Two Vital Performance Plugins for WordPress

October 15, 2010, By Christian Cawley

If you’re managing a WordPress blog, you are probably aware of the power that plugins can have on your website. These can range from adding Twitter feeds to allowing visitors to choose their own look for the site, and range from free (by far and away the most common) to shareware.

There is, quite literally, a plugin for every purpose.

For instance, I recently redesigned and rebuilt a blog, and to do this took a copy of the database, converted it into WordPress, installed a fresh copy of WordPress on a secondary webserver and restored the database so that I would have a good copy of the original to test new plugins on, as well as well as finalise the redesign.

Applying the new theme design and the amended database turned out to be more complicated than uploading the new theme, however. Thanks to some of the added features, the blog was now running much slower! Thankfully, plugins came to the rescue!

So, here are the best WordPress plugins for ensuring your blog runs as intended…

Throttle

The first thing that became apparent when the migrated blog went live was that the performance on the new webserver was heavily impacted. Having moved from a custom ASP solution into the PHP slickness of WordPress had changed the footprint of the website, and not for the better.

It took several days to get to the bottom of the problem – the popularity of the website had resulted in too much bandwidth being allocated. Due to us using shared hosting, this was impacting on other websites on the same server.

Migrating again to a dedicated server would not have been cost-effective, so the only solution was to go back, or use a plugin.

Throttle was the answer – designed to manage spikes in server performance, Throttle deactivates non-essential plugins while server load is high, ensuring the site and the server stay online. A Throttle admin page under Settings lets you enable and disable it (while leaving the plugin activated) and it even works out default values for you to apply to your site.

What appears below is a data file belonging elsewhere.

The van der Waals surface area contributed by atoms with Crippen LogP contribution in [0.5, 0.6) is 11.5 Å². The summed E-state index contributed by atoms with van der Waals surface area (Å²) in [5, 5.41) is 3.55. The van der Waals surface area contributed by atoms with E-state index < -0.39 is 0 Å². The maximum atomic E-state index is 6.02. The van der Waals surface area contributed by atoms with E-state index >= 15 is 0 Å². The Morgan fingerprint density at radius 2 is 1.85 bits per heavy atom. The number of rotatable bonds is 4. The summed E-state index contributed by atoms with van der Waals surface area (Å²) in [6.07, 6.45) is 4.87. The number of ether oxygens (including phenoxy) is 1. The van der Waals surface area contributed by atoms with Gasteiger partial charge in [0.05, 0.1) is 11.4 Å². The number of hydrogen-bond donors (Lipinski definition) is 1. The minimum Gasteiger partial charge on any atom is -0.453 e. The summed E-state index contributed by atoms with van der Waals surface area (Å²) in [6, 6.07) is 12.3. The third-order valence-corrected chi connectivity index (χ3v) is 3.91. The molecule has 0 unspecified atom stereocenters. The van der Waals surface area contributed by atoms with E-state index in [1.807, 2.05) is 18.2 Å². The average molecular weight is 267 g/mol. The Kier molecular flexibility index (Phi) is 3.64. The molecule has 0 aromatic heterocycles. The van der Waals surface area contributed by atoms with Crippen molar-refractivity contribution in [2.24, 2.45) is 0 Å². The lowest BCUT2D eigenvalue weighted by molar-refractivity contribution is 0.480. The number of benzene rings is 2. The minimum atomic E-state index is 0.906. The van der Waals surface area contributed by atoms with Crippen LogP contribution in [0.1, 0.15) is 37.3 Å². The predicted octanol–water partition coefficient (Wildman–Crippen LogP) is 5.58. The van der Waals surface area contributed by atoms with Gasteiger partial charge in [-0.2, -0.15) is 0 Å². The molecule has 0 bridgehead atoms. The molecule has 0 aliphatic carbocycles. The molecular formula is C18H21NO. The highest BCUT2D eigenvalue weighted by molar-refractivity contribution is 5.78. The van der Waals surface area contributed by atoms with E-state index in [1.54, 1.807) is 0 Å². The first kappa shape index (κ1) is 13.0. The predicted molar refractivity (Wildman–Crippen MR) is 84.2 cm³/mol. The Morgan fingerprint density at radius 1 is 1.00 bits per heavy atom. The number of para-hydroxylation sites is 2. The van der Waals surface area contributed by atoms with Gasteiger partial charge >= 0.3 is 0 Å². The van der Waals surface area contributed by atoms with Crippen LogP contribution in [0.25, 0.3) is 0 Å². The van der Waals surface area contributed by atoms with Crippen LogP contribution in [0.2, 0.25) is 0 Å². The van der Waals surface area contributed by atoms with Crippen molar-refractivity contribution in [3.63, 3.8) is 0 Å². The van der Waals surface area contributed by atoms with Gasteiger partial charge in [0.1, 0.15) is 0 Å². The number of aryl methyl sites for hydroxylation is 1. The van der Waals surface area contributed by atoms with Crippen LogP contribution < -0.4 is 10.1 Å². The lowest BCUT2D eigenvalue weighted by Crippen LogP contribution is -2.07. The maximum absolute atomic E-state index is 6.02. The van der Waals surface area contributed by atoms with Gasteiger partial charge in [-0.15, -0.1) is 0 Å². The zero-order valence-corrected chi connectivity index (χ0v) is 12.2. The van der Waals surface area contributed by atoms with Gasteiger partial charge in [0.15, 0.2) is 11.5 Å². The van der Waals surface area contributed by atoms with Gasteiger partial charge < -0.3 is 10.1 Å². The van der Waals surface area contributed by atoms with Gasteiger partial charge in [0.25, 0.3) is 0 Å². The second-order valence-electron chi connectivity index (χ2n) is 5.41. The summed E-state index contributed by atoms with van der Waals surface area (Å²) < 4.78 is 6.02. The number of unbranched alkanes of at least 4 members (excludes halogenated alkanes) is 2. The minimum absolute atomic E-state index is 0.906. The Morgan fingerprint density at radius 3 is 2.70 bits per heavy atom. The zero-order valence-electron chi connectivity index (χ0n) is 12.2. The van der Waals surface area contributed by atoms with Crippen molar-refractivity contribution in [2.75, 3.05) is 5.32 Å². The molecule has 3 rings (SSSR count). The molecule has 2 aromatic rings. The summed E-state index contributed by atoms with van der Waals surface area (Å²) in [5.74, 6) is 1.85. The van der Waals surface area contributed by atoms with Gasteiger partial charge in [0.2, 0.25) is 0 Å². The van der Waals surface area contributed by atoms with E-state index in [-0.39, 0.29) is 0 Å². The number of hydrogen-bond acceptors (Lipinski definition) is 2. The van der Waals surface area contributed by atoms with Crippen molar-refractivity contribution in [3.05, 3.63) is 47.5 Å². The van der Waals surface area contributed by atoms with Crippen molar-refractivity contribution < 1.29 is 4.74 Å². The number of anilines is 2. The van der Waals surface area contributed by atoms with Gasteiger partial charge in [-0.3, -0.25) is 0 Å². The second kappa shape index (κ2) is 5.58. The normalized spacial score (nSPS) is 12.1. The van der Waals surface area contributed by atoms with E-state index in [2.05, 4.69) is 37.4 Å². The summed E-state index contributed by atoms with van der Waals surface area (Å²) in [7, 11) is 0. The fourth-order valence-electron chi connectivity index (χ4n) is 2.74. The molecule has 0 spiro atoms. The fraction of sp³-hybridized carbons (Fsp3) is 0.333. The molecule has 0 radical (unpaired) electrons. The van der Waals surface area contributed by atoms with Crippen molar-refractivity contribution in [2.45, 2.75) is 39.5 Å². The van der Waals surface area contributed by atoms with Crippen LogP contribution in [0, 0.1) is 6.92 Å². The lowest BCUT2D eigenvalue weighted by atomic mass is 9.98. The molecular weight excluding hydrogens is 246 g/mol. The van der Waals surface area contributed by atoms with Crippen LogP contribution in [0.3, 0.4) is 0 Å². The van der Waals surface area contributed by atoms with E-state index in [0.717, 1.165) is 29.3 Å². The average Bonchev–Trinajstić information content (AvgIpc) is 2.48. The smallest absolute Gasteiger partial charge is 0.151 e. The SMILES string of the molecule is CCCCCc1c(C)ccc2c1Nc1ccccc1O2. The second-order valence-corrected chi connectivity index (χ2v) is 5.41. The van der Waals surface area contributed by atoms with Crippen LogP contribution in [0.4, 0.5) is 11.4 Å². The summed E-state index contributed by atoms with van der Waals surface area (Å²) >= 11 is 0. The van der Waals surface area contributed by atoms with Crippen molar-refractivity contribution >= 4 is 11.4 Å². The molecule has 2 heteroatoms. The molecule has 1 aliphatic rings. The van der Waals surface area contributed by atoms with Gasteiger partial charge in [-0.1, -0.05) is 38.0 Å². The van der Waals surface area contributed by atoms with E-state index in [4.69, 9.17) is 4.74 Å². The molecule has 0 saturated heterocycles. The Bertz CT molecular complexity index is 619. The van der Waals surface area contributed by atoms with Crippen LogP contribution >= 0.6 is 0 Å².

Download Throttle from wordpress.org or browse the Plugins section of your blog.

W3 Total Cache

Similarly, W3 Total Cache can also help with performance issues – particularly those concerned with the speed of website.

Blogs that are regularly updated will attract regular visits from readers – and this can lead to speed issues when pages are opened. W3 Total Cache, as the name suggests, manages the caching of regularly used information on your website such as banner images, backgrounds, etc.

Posts and pages can run up to 5x faster with this installed – in fact it doesn’t matter whether you have a brand new WordPress blog or an old one, you should be using it anyway!

Download W3 Total Cache, from wordpress.org or search from the Plugins section of your blog.

They Might Be the Best WordPress Plugins – But Always Test Them First!

Whether or not these are the best WordPress plugins for improving the speed and server footprint of your blog, you shouldn’t go head first in and installing them without first checking them out properly.

No WordPress plugin should be installed without first checking compatibility with your version of WordPress. This can be done easily on the wordpress.org/extend/plugins page.

Secondly, you should always take a backup of your database before installing plugins. I prefer to also run the plugins on a test copy of the blog to make sure no problems arise before installing them on the live site.

© 2008-2012 DeviceMag.com - All rights reserved | Privacy Policy